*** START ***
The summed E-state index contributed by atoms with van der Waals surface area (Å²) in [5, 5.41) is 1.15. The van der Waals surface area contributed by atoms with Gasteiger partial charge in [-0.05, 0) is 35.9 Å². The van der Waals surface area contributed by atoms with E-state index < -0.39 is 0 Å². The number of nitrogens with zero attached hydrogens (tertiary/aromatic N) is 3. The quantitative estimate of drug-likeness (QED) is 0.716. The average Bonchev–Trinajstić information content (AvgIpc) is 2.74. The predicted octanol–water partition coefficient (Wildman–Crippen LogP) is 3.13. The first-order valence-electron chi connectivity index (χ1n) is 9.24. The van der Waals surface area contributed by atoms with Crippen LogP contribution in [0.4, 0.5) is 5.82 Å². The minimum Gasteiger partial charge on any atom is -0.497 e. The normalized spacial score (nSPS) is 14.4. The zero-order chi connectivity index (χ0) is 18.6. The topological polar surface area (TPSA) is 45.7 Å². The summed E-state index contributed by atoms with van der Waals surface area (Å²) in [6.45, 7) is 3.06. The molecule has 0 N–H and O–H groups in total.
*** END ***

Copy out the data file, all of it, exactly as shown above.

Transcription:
The summed E-state index contributed by atoms with van der Waals surface area (Å²) in [5, 5.41) is 1.15. The van der Waals surface area contributed by atoms with Gasteiger partial charge in [-0.05, 0) is 35.9 Å². The van der Waals surface area contributed by atoms with E-state index < -0.39 is 0 Å². The number of nitrogens with zero attached hydrogens (tertiary/aromatic N) is 3. The quantitative estimate of drug-likeness (QED) is 0.716. The average Bonchev–Trinajstić information content (AvgIpc) is 2.74. The predicted octanol–water partition coefficient (Wildman–Crippen LogP) is 3.13. The first-order valence-electron chi connectivity index (χ1n) is 9.24. The van der Waals surface area contributed by atoms with Crippen LogP contribution in [0.4, 0.5) is 5.82 Å². The minimum Gasteiger partial charge on any atom is -0.497 e. The normalized spacial score (nSPS) is 14.4. The zero-order chi connectivity index (χ0) is 18.6. The topological polar surface area (TPSA) is 45.7 Å². The summed E-state index contributed by atoms with van der Waals surface area (Å²) in [6.45, 7) is 3.06. The molecule has 0 N–H and O–H groups in total.